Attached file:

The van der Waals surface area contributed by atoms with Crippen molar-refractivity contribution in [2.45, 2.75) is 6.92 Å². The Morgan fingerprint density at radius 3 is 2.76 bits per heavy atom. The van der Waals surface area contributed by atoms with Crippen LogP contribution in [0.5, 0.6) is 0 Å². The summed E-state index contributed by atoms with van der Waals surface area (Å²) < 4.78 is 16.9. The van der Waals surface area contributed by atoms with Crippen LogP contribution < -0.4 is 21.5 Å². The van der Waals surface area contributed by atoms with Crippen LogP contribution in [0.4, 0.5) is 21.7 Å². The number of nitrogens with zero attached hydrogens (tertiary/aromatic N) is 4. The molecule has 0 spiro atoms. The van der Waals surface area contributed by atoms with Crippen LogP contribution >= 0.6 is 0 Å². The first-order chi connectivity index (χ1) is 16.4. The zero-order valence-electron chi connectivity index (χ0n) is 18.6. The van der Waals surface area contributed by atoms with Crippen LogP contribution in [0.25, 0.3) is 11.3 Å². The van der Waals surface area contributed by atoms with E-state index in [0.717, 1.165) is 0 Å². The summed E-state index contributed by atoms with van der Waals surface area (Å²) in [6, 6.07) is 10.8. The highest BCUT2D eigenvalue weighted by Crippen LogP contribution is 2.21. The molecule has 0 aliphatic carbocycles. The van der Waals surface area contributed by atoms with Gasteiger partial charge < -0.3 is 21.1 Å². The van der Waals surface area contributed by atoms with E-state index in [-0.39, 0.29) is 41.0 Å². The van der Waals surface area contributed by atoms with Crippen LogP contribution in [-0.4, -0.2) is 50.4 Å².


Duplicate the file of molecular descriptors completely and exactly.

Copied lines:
The van der Waals surface area contributed by atoms with Crippen molar-refractivity contribution in [2.45, 2.75) is 6.92 Å². The Morgan fingerprint density at radius 3 is 2.76 bits per heavy atom. The van der Waals surface area contributed by atoms with Crippen LogP contribution in [0.5, 0.6) is 0 Å². The summed E-state index contributed by atoms with van der Waals surface area (Å²) < 4.78 is 16.9. The van der Waals surface area contributed by atoms with Crippen LogP contribution < -0.4 is 21.5 Å². The van der Waals surface area contributed by atoms with Crippen LogP contribution in [0.4, 0.5) is 21.7 Å². The number of nitrogens with zero attached hydrogens (tertiary/aromatic N) is 4. The molecule has 0 spiro atoms. The van der Waals surface area contributed by atoms with Crippen LogP contribution >= 0.6 is 0 Å². The first-order chi connectivity index (χ1) is 16.4. The zero-order valence-electron chi connectivity index (χ0n) is 18.6. The van der Waals surface area contributed by atoms with Crippen LogP contribution in [0.25, 0.3) is 11.3 Å². The van der Waals surface area contributed by atoms with E-state index in [0.717, 1.165) is 0 Å². The summed E-state index contributed by atoms with van der Waals surface area (Å²) in [6, 6.07) is 10.8. The highest BCUT2D eigenvalue weighted by Crippen LogP contribution is 2.21. The molecule has 0 aliphatic carbocycles. The van der Waals surface area contributed by atoms with Gasteiger partial charge < -0.3 is 21.1 Å². The van der Waals surface area contributed by atoms with E-state index in [-0.39, 0.29) is 41.0 Å². The van der Waals surface area contributed by atoms with Crippen LogP contribution in [-0.4, -0.2) is 50.4 Å².